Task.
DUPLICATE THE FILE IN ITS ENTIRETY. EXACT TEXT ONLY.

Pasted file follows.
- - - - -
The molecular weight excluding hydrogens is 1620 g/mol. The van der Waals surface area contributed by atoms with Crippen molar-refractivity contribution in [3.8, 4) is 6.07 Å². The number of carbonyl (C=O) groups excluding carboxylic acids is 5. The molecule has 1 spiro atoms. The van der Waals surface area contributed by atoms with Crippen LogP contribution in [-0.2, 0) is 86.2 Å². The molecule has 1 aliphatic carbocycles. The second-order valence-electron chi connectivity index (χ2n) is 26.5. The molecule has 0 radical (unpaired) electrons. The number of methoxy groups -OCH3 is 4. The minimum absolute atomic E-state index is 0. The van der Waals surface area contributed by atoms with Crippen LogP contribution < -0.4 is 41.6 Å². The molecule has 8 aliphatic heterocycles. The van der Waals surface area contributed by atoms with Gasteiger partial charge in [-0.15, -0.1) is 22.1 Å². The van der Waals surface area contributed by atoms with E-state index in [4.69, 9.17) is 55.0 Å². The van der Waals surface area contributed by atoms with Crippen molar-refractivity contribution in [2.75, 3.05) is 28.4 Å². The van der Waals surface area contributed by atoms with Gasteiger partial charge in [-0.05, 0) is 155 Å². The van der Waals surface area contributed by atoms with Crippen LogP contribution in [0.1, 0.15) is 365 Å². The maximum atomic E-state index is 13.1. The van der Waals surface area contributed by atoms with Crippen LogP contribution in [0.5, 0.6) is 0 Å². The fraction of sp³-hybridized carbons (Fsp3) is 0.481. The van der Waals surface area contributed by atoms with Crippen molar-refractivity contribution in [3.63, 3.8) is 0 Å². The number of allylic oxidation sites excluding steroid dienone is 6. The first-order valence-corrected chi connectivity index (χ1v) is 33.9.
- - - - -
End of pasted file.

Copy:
The molecular weight excluding hydrogens is 1620 g/mol. The van der Waals surface area contributed by atoms with Crippen molar-refractivity contribution in [3.8, 4) is 6.07 Å². The number of carbonyl (C=O) groups excluding carboxylic acids is 5. The molecule has 1 spiro atoms. The van der Waals surface area contributed by atoms with Crippen LogP contribution in [-0.2, 0) is 86.2 Å². The molecule has 1 aliphatic carbocycles. The second-order valence-electron chi connectivity index (χ2n) is 26.5. The molecule has 0 radical (unpaired) electrons. The number of methoxy groups -OCH3 is 4. The minimum absolute atomic E-state index is 0. The van der Waals surface area contributed by atoms with Crippen LogP contribution < -0.4 is 41.6 Å². The molecule has 8 aliphatic heterocycles. The van der Waals surface area contributed by atoms with Gasteiger partial charge in [-0.15, -0.1) is 22.1 Å². The van der Waals surface area contributed by atoms with E-state index in [4.69, 9.17) is 55.0 Å². The van der Waals surface area contributed by atoms with Crippen molar-refractivity contribution in [2.75, 3.05) is 28.4 Å². The van der Waals surface area contributed by atoms with Gasteiger partial charge in [-0.05, 0) is 155 Å². The van der Waals surface area contributed by atoms with Crippen LogP contribution in [0.1, 0.15) is 365 Å². The maximum atomic E-state index is 13.1. The van der Waals surface area contributed by atoms with Crippen LogP contribution in [0.5, 0.6) is 0 Å². The fraction of sp³-hybridized carbons (Fsp3) is 0.481. The van der Waals surface area contributed by atoms with Crippen molar-refractivity contribution in [3.63, 3.8) is 0 Å². The number of allylic oxidation sites excluding steroid dienone is 6. The first-order valence-corrected chi connectivity index (χ1v) is 33.9.